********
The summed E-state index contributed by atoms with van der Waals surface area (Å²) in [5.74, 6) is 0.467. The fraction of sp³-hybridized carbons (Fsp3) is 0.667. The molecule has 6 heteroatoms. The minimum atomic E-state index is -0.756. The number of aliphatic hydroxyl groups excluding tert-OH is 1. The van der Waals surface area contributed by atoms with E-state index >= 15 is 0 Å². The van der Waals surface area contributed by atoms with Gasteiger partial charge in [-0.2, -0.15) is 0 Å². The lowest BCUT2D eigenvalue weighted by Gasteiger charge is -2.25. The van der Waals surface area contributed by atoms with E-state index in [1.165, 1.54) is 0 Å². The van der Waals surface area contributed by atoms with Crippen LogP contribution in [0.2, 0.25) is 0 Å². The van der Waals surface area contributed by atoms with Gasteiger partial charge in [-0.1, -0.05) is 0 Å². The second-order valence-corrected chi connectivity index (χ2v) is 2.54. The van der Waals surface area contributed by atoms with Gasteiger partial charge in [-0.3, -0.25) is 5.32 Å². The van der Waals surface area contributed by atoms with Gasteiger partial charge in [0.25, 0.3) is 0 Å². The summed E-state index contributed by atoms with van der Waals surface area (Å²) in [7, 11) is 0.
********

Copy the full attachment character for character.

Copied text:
The summed E-state index contributed by atoms with van der Waals surface area (Å²) in [5.74, 6) is 0.467. The fraction of sp³-hybridized carbons (Fsp3) is 0.667. The molecule has 6 heteroatoms. The minimum atomic E-state index is -0.756. The number of aliphatic hydroxyl groups excluding tert-OH is 1. The van der Waals surface area contributed by atoms with E-state index >= 15 is 0 Å². The van der Waals surface area contributed by atoms with Gasteiger partial charge in [-0.2, -0.15) is 0 Å². The lowest BCUT2D eigenvalue weighted by Gasteiger charge is -2.25. The van der Waals surface area contributed by atoms with E-state index in [1.165, 1.54) is 0 Å². The van der Waals surface area contributed by atoms with Crippen LogP contribution in [0.2, 0.25) is 0 Å². The van der Waals surface area contributed by atoms with Gasteiger partial charge in [-0.1, -0.05) is 0 Å². The second-order valence-corrected chi connectivity index (χ2v) is 2.54. The van der Waals surface area contributed by atoms with Gasteiger partial charge in [-0.3, -0.25) is 5.32 Å². The van der Waals surface area contributed by atoms with Gasteiger partial charge in [0.25, 0.3) is 0 Å². The summed E-state index contributed by atoms with van der Waals surface area (Å²) in [7, 11) is 0.